Tis the Season to Visit the Virginia Historical Society
The following blog was written by VHS intern Nicole Morton. Nicole, a senior history major at Randolph-Macon College, has been helping the curatorial team prepare for updates to the Story of Virginia exhibition.
Being an intern at the Virginia Historical Society over the past three months has taught me so much about what really goes on behind the scenes. The time and effort that everyone puts into making exhibitions, photo shoots, and little odd jobs run smoothly is astounding. This is why I personally suggest that everyone drop by the VHS this holiday season, whether it be for your first visit or your tenth. Come take a stroll through one of the historical societies’ greatest exhibitions, which I have personally gotten to work with, the Story of Virginia.
The Story of Virginia is an exhibition with many great artifacts, images, and documents that help tell the rich history of Virginia. This holiday season, I suggest you take a few hours out of your busy schedule and come explore what has made and continues to make Virginia, Virginia.
Because of my internship, I have come to love and appreciate the following five specific objects in the Story of Virginia:
1. The first is a fragment of a gold wedding band, c. 1650–75. The inscription on the ring reads, “Time Shall Tell I Love Thee Well.” This piece is extremely small and so delicate looking that it is easy to pass right by in the exhibition. The inscription is interesting to me because it could imply so many things about the relationship between the couple to which this once belonged. My first instinct was to assume that whoever gave it to the woman must have really loved her. After thinking about it, however, it does say “time shall tell,” meaning that maybe it was an arranged marriage. No matter the case, this piece is definitely worth seeing in the “Becoming Virginians” section of the Story of Virginia.
2. The second object is fairly similar to the first one I mentioned, but it is currently my favorite piece in the society’s collection. It is the engagement ring of Sarah Waters. This stunning ring was given to her on May 12, 1768. It is even more remarkable to me because it was made in Paris of Georgian gold, silver, and rose cut diamonds. The fact that the ring is still in great condition more than 200 years after it was made is truly amazing. It is particularly significant to me because it is similar in shape to my nana’s wedding ring, which makes it a very special piece dear to my heart. This shiny piece of history is also located in the “Becoming Virginians” section of the Story of Virginia. You can watch a VHS Productions video about colonial courtship that features this ring.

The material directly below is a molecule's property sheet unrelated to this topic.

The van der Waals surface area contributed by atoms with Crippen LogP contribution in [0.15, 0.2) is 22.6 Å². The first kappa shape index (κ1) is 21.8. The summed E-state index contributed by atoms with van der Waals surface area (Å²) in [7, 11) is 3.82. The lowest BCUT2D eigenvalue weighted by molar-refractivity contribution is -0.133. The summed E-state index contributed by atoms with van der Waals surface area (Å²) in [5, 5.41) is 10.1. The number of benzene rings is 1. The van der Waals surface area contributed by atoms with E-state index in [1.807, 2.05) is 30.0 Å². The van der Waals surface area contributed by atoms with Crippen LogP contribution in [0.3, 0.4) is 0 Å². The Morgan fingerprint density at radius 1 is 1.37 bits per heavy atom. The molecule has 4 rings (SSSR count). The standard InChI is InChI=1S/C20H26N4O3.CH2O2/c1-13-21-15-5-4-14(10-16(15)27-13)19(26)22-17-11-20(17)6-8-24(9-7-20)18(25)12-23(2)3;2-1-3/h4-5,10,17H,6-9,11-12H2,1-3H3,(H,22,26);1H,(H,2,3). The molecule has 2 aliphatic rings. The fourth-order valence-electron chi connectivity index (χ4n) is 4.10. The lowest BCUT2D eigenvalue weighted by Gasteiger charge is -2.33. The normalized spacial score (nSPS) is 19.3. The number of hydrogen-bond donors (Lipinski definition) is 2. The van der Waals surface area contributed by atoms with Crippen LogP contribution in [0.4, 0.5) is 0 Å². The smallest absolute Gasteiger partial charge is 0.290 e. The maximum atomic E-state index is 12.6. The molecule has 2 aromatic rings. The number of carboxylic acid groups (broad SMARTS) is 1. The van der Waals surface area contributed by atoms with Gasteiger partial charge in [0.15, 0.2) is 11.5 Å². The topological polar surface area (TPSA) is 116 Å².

3. The third piece is the painting entitled “Writing the Declaration of Independence, 1776” by Jean Leon Gerome Ferris. This past fall I went to Philadelphia for the first time. While there, I visited Independence Hall, where the Declaration of Independence was signed and this painting was set. The three men depicted by Ferris—Thomas Jefferson, John Adams, and Benjamin Franklin—are truly inspirational historic figures. As a history major, I always enjoy learning more about their contributions to the founding of the United States, which is something that you can do as well by walking through “Becoming Americans” section of the Story of Virginia.
4. The fourth piece is a Baptismal basin, crafted by Joseph Smith, which dates back to eighteenth-century Jamestown. This basin, no larger than a foot across, is something that, to me, symbolizes the religious history of Virginia in the eighteenth century. It is easy to miss because it is in the small room in the “Becoming Virginians” section of the Story of Virginia that is dedicated to religion in the commonwealth in the eighteenth century.
5. The last object is a cartoon that lambasted Alexandria for its surrender to the British in 1814 during the War of 1812. The piece is known as “Johnny Bull and the Alexandrians.” Old cartoons, whether political in nature or not, always make me laugh because when I think of a cartoon, I imagine Charlie Brown and Snoopy. This cartoon is significant, however, because it lets us know what contemporaries thought about this important Virginia city after it surrendered to the British without putting up a fight. This cartoon can be viewed with other pieces relating to the War of 1812 in the “Becoming Americans” section in the Story of Virginia.
What are your favorite items in the Story of Virginia? After you visit (or revisit), let us know! We would love to hear from you.
Periodically the Virginia Historical Society will post content created by guest writers. The opinions expressed are theirs alone and do not necessarily reflect the opinions of the Virginia Historical Society, its members, or its staff. The Virginia Historical Society encourages discussion; however, we reserve the right to remove comments that are offensive, threatening, or insulting.